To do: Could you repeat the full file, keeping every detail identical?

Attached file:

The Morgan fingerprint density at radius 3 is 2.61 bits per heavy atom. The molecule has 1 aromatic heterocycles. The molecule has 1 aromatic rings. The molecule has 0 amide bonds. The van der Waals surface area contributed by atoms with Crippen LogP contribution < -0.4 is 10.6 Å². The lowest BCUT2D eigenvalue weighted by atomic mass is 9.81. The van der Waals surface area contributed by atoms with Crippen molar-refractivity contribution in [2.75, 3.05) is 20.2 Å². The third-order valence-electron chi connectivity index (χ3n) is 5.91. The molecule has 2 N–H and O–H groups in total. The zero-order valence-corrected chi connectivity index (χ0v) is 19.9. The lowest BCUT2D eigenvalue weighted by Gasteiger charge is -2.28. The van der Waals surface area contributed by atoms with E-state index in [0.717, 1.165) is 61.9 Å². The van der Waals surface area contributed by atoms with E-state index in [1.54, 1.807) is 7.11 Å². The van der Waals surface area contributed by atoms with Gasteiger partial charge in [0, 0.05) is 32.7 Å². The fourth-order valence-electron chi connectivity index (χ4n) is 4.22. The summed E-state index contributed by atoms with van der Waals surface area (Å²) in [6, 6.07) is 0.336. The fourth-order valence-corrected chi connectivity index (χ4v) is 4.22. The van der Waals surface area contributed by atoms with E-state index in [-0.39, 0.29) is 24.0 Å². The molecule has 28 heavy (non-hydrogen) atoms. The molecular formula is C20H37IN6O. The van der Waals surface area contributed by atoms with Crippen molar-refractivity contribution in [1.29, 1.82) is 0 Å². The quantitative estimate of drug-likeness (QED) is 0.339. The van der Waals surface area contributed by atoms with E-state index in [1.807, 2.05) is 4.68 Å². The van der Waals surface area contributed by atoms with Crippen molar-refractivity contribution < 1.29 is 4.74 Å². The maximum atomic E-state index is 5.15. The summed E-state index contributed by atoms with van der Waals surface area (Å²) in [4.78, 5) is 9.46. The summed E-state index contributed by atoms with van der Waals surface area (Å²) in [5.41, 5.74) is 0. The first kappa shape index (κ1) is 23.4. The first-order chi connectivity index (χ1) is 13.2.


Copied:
The Morgan fingerprint density at radius 3 is 2.61 bits per heavy atom. The molecule has 1 aromatic heterocycles. The molecule has 1 aromatic rings. The molecule has 0 amide bonds. The van der Waals surface area contributed by atoms with Crippen LogP contribution < -0.4 is 10.6 Å². The lowest BCUT2D eigenvalue weighted by atomic mass is 9.81. The van der Waals surface area contributed by atoms with Crippen molar-refractivity contribution in [2.75, 3.05) is 20.2 Å². The third-order valence-electron chi connectivity index (χ3n) is 5.91. The molecule has 2 N–H and O–H groups in total. The zero-order valence-corrected chi connectivity index (χ0v) is 19.9. The lowest BCUT2D eigenvalue weighted by Gasteiger charge is -2.28. The van der Waals surface area contributed by atoms with E-state index in [0.717, 1.165) is 61.9 Å². The van der Waals surface area contributed by atoms with E-state index in [1.54, 1.807) is 7.11 Å². The van der Waals surface area contributed by atoms with Gasteiger partial charge in [0, 0.05) is 32.7 Å². The fourth-order valence-electron chi connectivity index (χ4n) is 4.22. The summed E-state index contributed by atoms with van der Waals surface area (Å²) in [6, 6.07) is 0.336. The fourth-order valence-corrected chi connectivity index (χ4v) is 4.22. The van der Waals surface area contributed by atoms with E-state index in [-0.39, 0.29) is 24.0 Å². The molecule has 28 heavy (non-hydrogen) atoms. The molecular formula is C20H37IN6O. The van der Waals surface area contributed by atoms with Crippen molar-refractivity contribution in [1.29, 1.82) is 0 Å². The quantitative estimate of drug-likeness (QED) is 0.339. The van der Waals surface area contributed by atoms with E-state index in [1.807, 2.05) is 4.68 Å². The van der Waals surface area contributed by atoms with Crippen molar-refractivity contribution < 1.29 is 4.74 Å². The maximum atomic E-state index is 5.15. The summed E-state index contributed by atoms with van der Waals surface area (Å²) in [4.78, 5) is 9.46. The summed E-state index contributed by atoms with van der Waals surface area (Å²) in [5.41, 5.74) is 0. The first kappa shape index (κ1) is 23.4. The first-order chi connectivity index (χ1) is 13.2.